People love to hate Walmart. I have some issues with the company too, but typically not the same issues as the people who loathe that Walmart has remained union free all these years.
Generally I think Walmart does a good job at what it’s supposed to do and that is to offer quality goods at very reasonable prices.
Indeed lives are made better by Walmart in many respects. Food, clothing, electronics are all made more available at lower prices to everyday people because of the company. The company probably does far more good than bad. With the exception of small towns where it has in some cases hollowed out the old retail centers.
But places like Walmart operate on relatively thin margins. Their business is not Ferarris, it is diapers. However, activists (many union activists) have agitated in urban areas for minimum wage increases which are outside of reality. Often with an eye toward non-union Walmart. As such Walmart, at least in some places, has realized that it can no longer afford to do business in many of these areas. This is a particular shame as these areas are often the type of places which could use a Walmart most.
What people who want a much higher minimum wage need to understand, and this is critical, is that just because the government mandates that a minimum wage should be $15 that doesn’t mean that the work done by people who currently work for $10/hour is suddenly worth $15/hour.There’s no magic economics ferry that makes it so. It just means that many people whose work is worth $10/hour are now unemployable. They lose their jobs. Which is what appears to have happened with at least some of the Walmarts which are closing.
(From The Independent Women’s Forum)
In D.C., Walmart is abandoning plans to build two superstores in two of the city’s poorest neighborhoods. This was part of a move to bring Walmarts to the city. Against union pressure, city officials agreed to let Walmart open stores anywhere in the city as long as they built two stores in the Southeast part of the city, home of deep poverty and crime. Three stores were opened in gentrifying neighbors and, apparently, haven’t been as profitable as Walmart expected. However, behind closed doors Walmart officials were more frank as the Washington Post reports:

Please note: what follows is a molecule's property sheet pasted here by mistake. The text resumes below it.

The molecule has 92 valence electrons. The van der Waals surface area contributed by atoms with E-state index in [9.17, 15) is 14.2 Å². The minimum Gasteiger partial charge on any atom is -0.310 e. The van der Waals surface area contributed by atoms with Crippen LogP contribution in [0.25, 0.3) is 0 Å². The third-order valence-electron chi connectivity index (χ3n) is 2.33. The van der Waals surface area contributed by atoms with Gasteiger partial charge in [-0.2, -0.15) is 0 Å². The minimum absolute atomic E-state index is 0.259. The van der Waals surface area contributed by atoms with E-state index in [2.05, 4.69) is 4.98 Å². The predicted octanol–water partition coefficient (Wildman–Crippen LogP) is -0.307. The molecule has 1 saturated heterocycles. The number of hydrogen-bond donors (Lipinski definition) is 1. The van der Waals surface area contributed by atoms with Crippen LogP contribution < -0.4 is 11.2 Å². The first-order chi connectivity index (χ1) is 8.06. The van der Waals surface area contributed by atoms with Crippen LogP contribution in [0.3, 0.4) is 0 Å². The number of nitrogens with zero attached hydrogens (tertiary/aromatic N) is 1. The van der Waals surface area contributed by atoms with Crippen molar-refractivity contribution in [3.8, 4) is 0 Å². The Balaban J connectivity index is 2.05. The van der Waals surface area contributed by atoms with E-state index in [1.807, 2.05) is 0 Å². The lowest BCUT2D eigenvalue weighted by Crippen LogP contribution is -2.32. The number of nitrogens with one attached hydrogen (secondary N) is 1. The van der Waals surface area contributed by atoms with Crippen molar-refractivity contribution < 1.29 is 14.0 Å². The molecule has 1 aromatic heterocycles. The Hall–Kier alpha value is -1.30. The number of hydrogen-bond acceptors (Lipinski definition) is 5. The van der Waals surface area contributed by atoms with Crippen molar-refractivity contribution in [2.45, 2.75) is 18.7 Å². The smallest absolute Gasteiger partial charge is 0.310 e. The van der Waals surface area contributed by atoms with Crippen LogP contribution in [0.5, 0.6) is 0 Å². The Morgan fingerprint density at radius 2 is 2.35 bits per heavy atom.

Council member Jack Evans (D-Ward 2), head of the council’s finance committee, sat in on the meeting Friday morning with Walmart officials and Brian Kenner, Bowser’s deputy mayor for planning and economic development.
Evans said that, behind closed doors, Walmart officials were more frank about the reasons the company was downsizing. He said the company cited the District’s rising minimum wage, now at $11.50 an hour and possibly going to $15 an hour if a proposed ballot measure is successful in November. He also said a proposal for legislation requiring D.C. employers to pay into a fund for family and medical leave for employees, and another effort to require a minimum amount of hours for hourly workers were compounding costs and concerns for the retailer.